The Visit

Tara Dombrowski

The Visit, is a horror film directed by the man most film junkies have a love/mostly hate relationship with, M. Night Shyamalan. He wowed us with The Sixth Sense and Unbreakable, but not a lot of his films since then have lived up to those two. Most would say he’s fallen off the wagon, that he’s lost his touch. Well, after seeing The Visit, which came out Sept. 11, I have to say that Shyamalan is indeed making a comeback.

M. Night Shymalan also directed The Sixth Sense (AP photo)
M. Night Shymalan also directed The Sixth Sense (AP photo)

Now, I am in no way saying that The Visit is up to par with The Sixth Sense. Shyamalan has a way to go before he reclaims his position as a great director and story teller.

The basic plot of this campy horror-comedy, which, by the way, is a refreshing take on the horror genre, is two kids going to see their grandparents for the first time.

Their mother left home when she was eighteen and hasn’t talked to her parents since until they call her up and ask to finally meet their grandkids. So, the two kids, Becca and Tyler, played by Olivia DeJonge and Ed Oxenbould, set out to meet their grandparents in hopes of getting them to admit that they forgive their mother.

Once at Nana (Deanna Dunagan) and Pop-Pop’s (Peter McRobbie) house, strange things begin to happen. She’s a creepy woman who runs around the house in her sleep and pukes up a weird substance, he’s an easily agitated man who hides a secret in the shed.

Although the acting is spectacular by all cast members, the characters are a bit flat. Becca is a film geek who is making a documentary of their visit, while Tyler is a rapper who doesn’t like germs.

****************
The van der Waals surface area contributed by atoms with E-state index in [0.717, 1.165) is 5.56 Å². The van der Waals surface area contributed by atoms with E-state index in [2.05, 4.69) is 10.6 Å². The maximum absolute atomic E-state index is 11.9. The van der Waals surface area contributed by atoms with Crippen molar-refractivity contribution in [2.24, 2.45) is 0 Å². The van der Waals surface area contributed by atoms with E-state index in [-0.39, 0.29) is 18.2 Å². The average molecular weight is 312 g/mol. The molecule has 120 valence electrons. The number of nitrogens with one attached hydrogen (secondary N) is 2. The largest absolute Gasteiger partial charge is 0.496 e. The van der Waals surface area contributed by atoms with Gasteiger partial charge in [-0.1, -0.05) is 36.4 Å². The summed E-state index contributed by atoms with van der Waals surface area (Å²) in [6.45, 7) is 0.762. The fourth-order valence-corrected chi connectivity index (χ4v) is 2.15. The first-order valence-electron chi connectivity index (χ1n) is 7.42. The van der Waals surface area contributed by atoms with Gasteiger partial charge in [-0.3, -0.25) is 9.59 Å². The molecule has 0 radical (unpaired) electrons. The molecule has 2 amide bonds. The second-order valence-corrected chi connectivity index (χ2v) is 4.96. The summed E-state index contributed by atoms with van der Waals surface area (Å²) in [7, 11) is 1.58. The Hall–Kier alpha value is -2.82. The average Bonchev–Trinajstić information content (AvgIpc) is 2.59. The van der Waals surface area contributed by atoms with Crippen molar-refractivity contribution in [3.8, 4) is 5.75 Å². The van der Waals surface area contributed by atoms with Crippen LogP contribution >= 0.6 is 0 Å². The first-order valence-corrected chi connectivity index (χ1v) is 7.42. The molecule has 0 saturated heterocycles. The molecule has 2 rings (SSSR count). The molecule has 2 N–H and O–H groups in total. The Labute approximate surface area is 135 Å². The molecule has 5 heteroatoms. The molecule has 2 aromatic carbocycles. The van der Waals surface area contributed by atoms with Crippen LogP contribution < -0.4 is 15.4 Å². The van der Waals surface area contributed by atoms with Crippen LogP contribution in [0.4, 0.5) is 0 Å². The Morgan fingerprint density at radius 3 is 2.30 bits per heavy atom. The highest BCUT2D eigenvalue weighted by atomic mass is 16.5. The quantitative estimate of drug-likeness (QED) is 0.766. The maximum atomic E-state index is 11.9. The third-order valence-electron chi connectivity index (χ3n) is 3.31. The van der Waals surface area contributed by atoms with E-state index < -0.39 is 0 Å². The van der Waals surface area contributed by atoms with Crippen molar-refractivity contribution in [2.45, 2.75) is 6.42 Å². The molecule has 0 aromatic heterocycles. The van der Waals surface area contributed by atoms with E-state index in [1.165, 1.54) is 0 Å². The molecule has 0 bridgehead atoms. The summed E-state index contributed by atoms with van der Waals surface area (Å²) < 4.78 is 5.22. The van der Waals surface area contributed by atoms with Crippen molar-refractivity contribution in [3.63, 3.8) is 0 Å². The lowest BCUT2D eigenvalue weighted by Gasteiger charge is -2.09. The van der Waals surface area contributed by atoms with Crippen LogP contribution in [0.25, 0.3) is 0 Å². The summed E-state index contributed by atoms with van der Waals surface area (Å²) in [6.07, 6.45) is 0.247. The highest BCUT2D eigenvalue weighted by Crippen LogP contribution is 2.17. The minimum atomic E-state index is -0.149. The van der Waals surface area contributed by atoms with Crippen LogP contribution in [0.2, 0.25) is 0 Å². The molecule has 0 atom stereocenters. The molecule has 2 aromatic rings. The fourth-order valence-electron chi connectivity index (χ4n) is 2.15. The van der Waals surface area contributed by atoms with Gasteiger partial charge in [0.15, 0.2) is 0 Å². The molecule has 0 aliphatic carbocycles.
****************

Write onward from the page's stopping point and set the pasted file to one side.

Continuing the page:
That’s all we know about them. And the grandparents, well, they’re just creepy. We learn almost nothing about them, and what we do learn is delivered in confusing ways. In this way, the writing is choppy.

There is little exposition, and at times, it seems like there are too many things going on at once. There’s the family dynamic, of Becca and Tyler trying to get forgiveness for their mom.

There’s the humor, where this visit is played off as funny and awkward, which it is.
There’s the horror, where this visit is portrayed as being terrifying and strange. And then there’s the twist ending, which leaves some questions as to Shyamalan’s intentions and storytelling ability.

I, did, however, enjoy the pacing of the movie. The suspense was maintained throughout, despite the movie having a relatively simple plot. Also, M. Night Shyamalan had a great idea to present this movie as a documentary.

Becca’s filming of the trip is interesting as well as affective. The camera angles are simple, yet scary. There also is no background score, which adds to the creepiness of the movie. Overall, the film delivered in terms of scares and laughs. But it didn’t completely deliver in writing, plot, or characters.

The Sixth Sense was a suspense movie with heart, which is what I always loved about it. The Visit is a horror movie trying to have a heart, but it doesn’t really deliver.

The sub-plot about Becca and Tyler trying to find forgiveness for their mom and dealing with the abandonment of their father is a good idea, but, often it seems that these moments are thrown in to the script with not enough thought.

Again, the writing is choppy, and it jumps around from horror to humor to family. Despite these flaws, it seems evident to me that M. Night Shyamalan is successful in making a comeback.

He still has a way to go before he is again respected and loved, but he is making his way to becoming a great storyteller and director once more.